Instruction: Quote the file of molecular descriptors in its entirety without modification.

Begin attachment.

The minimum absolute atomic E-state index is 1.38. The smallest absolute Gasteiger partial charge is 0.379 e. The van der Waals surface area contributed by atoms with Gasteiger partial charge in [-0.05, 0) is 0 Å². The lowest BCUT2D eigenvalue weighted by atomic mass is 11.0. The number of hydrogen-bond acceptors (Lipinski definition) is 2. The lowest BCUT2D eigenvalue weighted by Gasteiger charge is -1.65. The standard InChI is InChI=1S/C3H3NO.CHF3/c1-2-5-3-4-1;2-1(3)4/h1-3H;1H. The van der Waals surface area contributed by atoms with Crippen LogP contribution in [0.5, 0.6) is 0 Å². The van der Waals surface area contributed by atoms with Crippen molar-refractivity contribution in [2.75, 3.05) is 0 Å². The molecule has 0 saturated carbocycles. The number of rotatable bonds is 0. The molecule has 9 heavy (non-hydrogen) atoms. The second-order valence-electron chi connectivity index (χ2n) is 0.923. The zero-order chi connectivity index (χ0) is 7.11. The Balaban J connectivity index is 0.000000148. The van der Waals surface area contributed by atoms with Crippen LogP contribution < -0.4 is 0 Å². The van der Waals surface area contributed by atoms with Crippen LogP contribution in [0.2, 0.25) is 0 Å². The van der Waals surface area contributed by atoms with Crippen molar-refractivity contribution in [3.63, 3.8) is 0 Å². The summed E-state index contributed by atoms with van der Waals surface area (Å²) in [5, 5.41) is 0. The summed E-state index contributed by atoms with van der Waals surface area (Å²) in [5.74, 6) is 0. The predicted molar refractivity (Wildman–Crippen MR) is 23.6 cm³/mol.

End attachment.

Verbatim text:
The minimum absolute atomic E-state index is 1.38. The smallest absolute Gasteiger partial charge is 0.379 e. The van der Waals surface area contributed by atoms with Gasteiger partial charge in [-0.05, 0) is 0 Å². The lowest BCUT2D eigenvalue weighted by atomic mass is 11.0. The number of hydrogen-bond acceptors (Lipinski definition) is 2. The lowest BCUT2D eigenvalue weighted by Gasteiger charge is -1.65. The standard InChI is InChI=1S/C3H3NO.CHF3/c1-2-5-3-4-1;2-1(3)4/h1-3H;1H. The van der Waals surface area contributed by atoms with Crippen LogP contribution in [0.5, 0.6) is 0 Å². The van der Waals surface area contributed by atoms with Crippen molar-refractivity contribution in [2.75, 3.05) is 0 Å². The molecule has 0 saturated carbocycles. The number of rotatable bonds is 0. The molecule has 9 heavy (non-hydrogen) atoms. The second-order valence-electron chi connectivity index (χ2n) is 0.923. The zero-order chi connectivity index (χ0) is 7.11. The Balaban J connectivity index is 0.000000148. The van der Waals surface area contributed by atoms with Crippen LogP contribution < -0.4 is 0 Å². The van der Waals surface area contributed by atoms with Crippen LogP contribution in [0.2, 0.25) is 0 Å². The van der Waals surface area contributed by atoms with Crippen molar-refractivity contribution in [3.63, 3.8) is 0 Å². The summed E-state index contributed by atoms with van der Waals surface area (Å²) in [5, 5.41) is 0. The summed E-state index contributed by atoms with van der Waals surface area (Å²) in [5.74, 6) is 0. The predicted molar refractivity (Wildman–Crippen MR) is 23.6 cm³/mol.